Attitudes toward addiction have undoubtedly evolved in recent decades. We now largely understand addiction as a mental health issue – one that is not the fault or choice of those suffering in its hold. But while we see addiction’s physical, psychological and emotional impacts, one aspect is often overlooked: its spiritual characteristics. Indeed, spiritual crises often manifest as addictions, and spiritual practices can hold the key to lasting, holistic addiction recovery.
How Spiritual Crisis Leads to Substance Abuse
Addiction goes far beyond physical dependency (which may explain withdrawals, but doesn’t explain the repetition of addictive behavior over long periods of time, despite its detrimental consequences). The causes of addiction have a far deeper source: its origins often lie at the spiritual level.
Humans, by nature, feel driven to connect with the true essence of their existence. But the lack of emphasis on spirituality in our culture often leaves us without a context for understanding ourselves in this sense. Without a more universal perspective on life and ability to tap into a sense of universal togetherness, we’re often left feeling futile, restless and alone. Substances can seem like an all-too-easy way to escape this incredibly unsettling feeling.
Says neuroscientist and assistant professor of Medicine at Harvard Medical School Sat Bir Khalsa, “When people take substances, they’re seeking a certain experience – whether it’s escapist or transcendental or just wanting to move into a different psychological state – to get away from whatever is making them unhappy.” That escape route can become something we cling to, forming an addiction over time. And as we continue to repeat these behaviors that don’t serve us, addiction causes us to lose touch with our inner self.
Finding Universal Connection to Heal From Addiction
Like its causes, addiction’s solutions are also spiritual in nature. Developing (or growing) your spiritual practice can help you nurture parts of yourself that have been damaged by addiction, and fill the voids that caused it in the first place. Spiritual practices teach us how to surrender our ego, which keeps us attached to toxic habits and running from the parts of ourselves we don’t want to face. They teach us how to truly love ourselves and genuinely connect with others. And beyond helping us heal from addiction, they also help us find our true path, letting us live a fuller, more authentic life.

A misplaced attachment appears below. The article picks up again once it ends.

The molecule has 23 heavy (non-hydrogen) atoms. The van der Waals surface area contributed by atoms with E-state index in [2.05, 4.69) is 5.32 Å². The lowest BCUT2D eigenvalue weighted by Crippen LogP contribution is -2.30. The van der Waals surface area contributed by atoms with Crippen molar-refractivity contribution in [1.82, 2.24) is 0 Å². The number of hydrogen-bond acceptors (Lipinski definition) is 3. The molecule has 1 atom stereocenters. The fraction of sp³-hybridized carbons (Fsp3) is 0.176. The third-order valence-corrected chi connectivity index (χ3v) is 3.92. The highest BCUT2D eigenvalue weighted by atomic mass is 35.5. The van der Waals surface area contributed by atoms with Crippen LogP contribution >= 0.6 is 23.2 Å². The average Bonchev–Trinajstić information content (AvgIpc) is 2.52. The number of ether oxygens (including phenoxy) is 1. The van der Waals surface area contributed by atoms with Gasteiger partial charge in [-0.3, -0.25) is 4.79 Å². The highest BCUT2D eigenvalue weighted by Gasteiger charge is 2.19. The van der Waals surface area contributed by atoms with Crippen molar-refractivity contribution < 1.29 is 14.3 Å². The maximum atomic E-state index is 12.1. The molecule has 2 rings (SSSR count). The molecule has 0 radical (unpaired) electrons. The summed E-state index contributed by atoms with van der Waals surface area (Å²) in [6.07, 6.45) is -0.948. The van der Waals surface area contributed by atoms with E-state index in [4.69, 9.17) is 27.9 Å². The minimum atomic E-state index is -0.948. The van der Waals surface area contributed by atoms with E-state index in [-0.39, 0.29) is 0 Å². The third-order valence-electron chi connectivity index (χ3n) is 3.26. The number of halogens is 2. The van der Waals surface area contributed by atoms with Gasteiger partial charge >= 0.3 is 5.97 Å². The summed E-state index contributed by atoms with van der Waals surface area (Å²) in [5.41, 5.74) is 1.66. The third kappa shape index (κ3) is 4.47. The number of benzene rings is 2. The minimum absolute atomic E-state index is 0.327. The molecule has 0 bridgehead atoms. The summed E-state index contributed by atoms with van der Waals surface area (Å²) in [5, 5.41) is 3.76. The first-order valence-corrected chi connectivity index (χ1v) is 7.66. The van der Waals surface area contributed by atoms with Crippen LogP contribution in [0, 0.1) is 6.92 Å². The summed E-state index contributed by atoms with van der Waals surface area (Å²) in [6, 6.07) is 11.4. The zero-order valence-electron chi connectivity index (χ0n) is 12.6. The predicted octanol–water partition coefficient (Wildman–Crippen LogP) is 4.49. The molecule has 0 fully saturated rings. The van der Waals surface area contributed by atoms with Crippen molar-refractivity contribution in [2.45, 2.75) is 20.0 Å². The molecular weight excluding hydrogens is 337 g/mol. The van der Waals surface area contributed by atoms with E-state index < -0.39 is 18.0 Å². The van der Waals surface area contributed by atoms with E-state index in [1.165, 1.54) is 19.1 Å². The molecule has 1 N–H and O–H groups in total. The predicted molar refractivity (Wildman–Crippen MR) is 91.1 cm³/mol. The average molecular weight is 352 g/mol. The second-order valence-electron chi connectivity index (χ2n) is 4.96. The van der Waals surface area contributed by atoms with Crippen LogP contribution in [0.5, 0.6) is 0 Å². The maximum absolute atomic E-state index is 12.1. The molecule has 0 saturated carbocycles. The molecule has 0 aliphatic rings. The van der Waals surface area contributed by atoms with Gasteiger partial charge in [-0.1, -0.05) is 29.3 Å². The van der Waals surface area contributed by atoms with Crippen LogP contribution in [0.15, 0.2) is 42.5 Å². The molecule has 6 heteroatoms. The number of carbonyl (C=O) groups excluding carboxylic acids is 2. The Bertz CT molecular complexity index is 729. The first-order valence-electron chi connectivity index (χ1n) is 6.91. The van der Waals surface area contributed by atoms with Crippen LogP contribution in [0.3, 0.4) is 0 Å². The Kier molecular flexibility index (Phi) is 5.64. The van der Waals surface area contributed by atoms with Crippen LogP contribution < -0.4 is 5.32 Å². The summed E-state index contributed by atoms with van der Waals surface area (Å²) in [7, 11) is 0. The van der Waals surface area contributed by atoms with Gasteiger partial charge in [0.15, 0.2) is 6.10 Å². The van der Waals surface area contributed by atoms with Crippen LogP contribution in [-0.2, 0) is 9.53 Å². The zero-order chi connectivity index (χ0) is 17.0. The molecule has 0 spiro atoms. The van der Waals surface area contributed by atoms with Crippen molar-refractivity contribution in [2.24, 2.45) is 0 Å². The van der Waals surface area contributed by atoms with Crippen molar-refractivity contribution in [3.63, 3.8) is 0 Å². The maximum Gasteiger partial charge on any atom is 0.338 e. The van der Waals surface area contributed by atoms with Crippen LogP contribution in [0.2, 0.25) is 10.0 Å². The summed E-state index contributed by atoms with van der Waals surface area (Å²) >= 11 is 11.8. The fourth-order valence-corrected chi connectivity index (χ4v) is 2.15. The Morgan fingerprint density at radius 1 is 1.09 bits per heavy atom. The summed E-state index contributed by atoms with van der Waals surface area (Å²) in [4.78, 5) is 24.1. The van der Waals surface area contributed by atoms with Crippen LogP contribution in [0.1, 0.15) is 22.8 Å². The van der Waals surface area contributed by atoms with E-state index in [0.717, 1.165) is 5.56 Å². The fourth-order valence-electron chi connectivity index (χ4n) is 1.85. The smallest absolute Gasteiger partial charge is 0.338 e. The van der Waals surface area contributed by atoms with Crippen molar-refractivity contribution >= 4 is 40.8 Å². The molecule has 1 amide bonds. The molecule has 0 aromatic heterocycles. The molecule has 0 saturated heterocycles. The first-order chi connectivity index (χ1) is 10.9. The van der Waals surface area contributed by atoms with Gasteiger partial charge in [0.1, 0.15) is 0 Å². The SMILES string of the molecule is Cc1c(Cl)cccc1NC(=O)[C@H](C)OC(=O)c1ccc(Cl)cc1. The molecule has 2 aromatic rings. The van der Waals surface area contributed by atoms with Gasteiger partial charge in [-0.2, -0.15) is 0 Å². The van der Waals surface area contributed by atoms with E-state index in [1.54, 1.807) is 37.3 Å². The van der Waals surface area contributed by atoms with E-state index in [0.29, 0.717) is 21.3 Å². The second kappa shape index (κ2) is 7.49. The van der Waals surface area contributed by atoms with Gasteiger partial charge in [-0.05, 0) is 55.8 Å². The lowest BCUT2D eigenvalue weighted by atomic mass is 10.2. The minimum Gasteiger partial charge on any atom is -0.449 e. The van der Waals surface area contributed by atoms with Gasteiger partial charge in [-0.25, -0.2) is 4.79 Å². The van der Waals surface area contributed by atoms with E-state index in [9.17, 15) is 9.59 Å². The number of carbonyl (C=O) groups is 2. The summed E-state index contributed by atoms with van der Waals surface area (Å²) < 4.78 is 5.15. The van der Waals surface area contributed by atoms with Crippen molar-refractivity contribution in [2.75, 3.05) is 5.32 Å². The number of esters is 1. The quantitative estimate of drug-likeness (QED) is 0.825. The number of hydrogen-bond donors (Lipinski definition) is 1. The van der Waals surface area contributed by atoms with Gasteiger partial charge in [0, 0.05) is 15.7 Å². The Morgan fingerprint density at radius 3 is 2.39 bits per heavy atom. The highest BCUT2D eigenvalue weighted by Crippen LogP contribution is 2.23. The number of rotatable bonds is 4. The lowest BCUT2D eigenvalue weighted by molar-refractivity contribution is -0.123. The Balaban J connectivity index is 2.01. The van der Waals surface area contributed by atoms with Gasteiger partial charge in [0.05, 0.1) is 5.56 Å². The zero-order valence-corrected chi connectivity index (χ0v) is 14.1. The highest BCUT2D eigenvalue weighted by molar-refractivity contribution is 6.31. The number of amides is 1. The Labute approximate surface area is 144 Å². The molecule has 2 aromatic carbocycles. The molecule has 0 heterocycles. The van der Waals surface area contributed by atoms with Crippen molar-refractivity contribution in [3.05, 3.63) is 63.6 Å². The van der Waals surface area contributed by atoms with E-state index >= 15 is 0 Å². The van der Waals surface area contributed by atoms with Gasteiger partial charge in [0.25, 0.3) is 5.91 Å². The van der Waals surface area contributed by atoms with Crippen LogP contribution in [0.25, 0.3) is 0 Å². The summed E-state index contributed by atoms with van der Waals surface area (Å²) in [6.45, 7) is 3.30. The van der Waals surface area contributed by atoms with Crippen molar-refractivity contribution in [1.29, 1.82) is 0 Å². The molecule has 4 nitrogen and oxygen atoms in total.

Once we feel grounded in our spirituality, the need to use substances to alleviate our suffering naturally falls away. As Khalsa puts it, “It makes sense that if you’re less stressed, you may not be so quick to seek substances to cope.” But unfortunately, studies show that mainstream addiction treatment severely underestimates the significance of spirituality in the recovery process.
Spiritual Counseling in Non-12-Step Recovery
Here at The Sanctuary, we understand the importance of spiritually healing from addiction. We also recognize that, while it may be new territory for some, introducing scientific proof of its impact helps us draw connections that enable deeper understanding. That’s why our therapeutic program includes a strong educational component – to help you learn new concepts that allow you to better connect with your spirit and move beyond addiction into being recovered.
For more on spirituality in recovery, see our article, Healing The Whole: Why We Offer Alternative Treatment for Drug Addiction That Connects the Mind, Body, Soul, and Spirit.
To learn about our treatment options and how we can help you cultivate a spiritual practice that serves your life in recovery and beyond, call us at (877) 710-3385 or email us at email@example.com today.
He is the Founder, Administrator, Counselor at the Sanctuary at Sedona.
He has a BA in Political Science and is currently Senior teaching staff at Four Winds Society, an international school of energy medicine. His credentials also include being an Ordained Minister; a Certified Shamanic Breathwork® Facilitator; a Founding Member Society for Shamanic Practitioners; a Member of Association for Comprehensive Energy Psychology; a Member of the National Institute for Holistic Addiction Studies. firstname.lastname@example.org